is Berger's Disease?
Berger's Disease is a kidney ailment. It's clinical name is IgA Nephropathy (IgA referring to the antibodies; Nephropathy for kidneys). I was diagnosed with it in 1991 following an acute kidney failure. It's not debilitating, but my condition is monitored through frequent blood tests and urinalysis.
Because it is considered a relatively "new" condition, there was very little information available in 1991. It remains a lesser-known and seldom-diagnosed disease. Hopefully putting this information in my website will help others. The following is intended for research only. The websites where it originated are noted, along with links.
|From the National Kidney Foundation||
One of the kidney's most important jobs is to filter toxic waste products from the blood, and the glomeruli play a key role in this process. As more glomeruli are damaged by the IgA protein, the kidney progressively loses its ability to clear wastes from the body. In some patients with IgA nephropathy, this loss of kidney function progresses to chronic kidney failure, which requires dialysis treatment or a kidney transplant to maintain life.
IgA Nephropathy is sometimes called "Berger's Disease," because a French physician named Berger was one of the first to describe the disease.
What are the signs and symptoms of IgA
As loss of kidney function progresses, symptoms may include pain in the back below the ribs, increased need to urinate (especially at night), fatigue, nausea, swelling of hands and feet, and high blood pressure.
What causes IgA nephropathy?
How is IgA nephropathy diagnosed?
How is IgA nephropathy treated?
What is the outlook for patients with
What research is being done?
From the IgAN Foundation
IgA Nephropathy or Berger's ("burrjays") disease is the most common non-diabetic kidney disease. It results when IgA a normal component of the blood collects in the kidney as damaging deposits. These deposits are an immune system defect, hence IgAN is considered an autoimmune disease. Just why these deposits form is not known though a variety of factors such as family genetics and coincident infections seem to play important roles.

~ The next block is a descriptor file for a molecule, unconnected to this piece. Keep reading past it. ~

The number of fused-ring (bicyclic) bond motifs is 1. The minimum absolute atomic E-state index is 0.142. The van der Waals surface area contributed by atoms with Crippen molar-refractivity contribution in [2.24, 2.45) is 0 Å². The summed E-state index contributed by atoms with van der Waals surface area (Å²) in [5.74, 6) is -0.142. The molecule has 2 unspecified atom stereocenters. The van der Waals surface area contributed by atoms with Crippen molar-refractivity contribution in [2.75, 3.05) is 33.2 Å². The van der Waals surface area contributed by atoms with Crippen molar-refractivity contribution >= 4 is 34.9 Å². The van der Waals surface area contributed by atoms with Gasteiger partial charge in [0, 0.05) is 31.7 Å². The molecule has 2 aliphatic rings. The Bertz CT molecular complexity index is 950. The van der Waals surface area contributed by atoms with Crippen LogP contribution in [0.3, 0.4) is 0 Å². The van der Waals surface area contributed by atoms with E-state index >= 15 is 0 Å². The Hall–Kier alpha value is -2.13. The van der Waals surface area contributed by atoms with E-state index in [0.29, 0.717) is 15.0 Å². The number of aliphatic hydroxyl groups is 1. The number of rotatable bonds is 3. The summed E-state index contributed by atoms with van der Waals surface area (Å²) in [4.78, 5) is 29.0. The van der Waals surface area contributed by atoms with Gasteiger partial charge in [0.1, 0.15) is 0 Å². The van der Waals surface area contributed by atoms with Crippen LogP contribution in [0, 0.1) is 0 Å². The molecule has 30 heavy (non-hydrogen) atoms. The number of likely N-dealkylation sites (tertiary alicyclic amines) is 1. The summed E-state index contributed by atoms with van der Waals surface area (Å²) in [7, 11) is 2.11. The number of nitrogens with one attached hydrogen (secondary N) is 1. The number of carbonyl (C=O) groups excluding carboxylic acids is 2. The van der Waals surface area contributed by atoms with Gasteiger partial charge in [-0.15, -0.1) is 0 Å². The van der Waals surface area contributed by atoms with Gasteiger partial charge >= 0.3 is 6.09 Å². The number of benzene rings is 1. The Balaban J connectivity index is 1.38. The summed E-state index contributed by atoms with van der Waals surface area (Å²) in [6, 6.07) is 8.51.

Available evidence suggests that IgA nephropathy occurs from either increased production or reduced clearance of the immune protein IgA and associated antigen complexes that are ultimately deposited within the kidney.
Many sources categorize IgAN as a rare disease with some sources claiming it afflicts 1:100,000. It seems that this estimated level of incidence for IgAN is not accurate as a large proportion of patients who present with IgAN symptoms have mild disease which is not diagnosed via the accepted biopsy diagnosis. One published study showed 94 out of 100,000 military inductees were diagnosed with IgAN. Other published research of random autopsy kidney biopsies suggests IgAN may be vastly more common and may affect up to 2-4% of the human population at large. Certainly there is a dramatic variance in the prevalence of diagnosed IgAN. In Japan and France where testing for the condition is part of regular preventative medical care the disease incidence is twice that found in the USA where testing for IgAN is rarely performed as preventative medicine.
Most people probably never realize they have the disease or at least do not realize it until a late stage. Amongst those diagnosed as having IgAN as many as 20%- 30% will suffer eventual kidney failure within 10-20 years. They will require life saving dialysis and/or a kidney transplant.
A Few Warning Signs of Kidney Disease
There are no "widely accepted" western medical treatments for IgAN save in the latest stages of the disease. There is however growing evidence that a number of therapies can be effective in delaying the deterioration of kidney function for many years. Most nephrologists with an active awareness of IgAN prescribe ACE inhibitors and fish oil at a minimum. In some cases powerful steroid treatment is utilized. For about half of those with IgAN tonsillectomy, which treats part of the underlying immune disorder, is effective. There are additional new treatments that show the promise of being a start on finding a cure for the disease.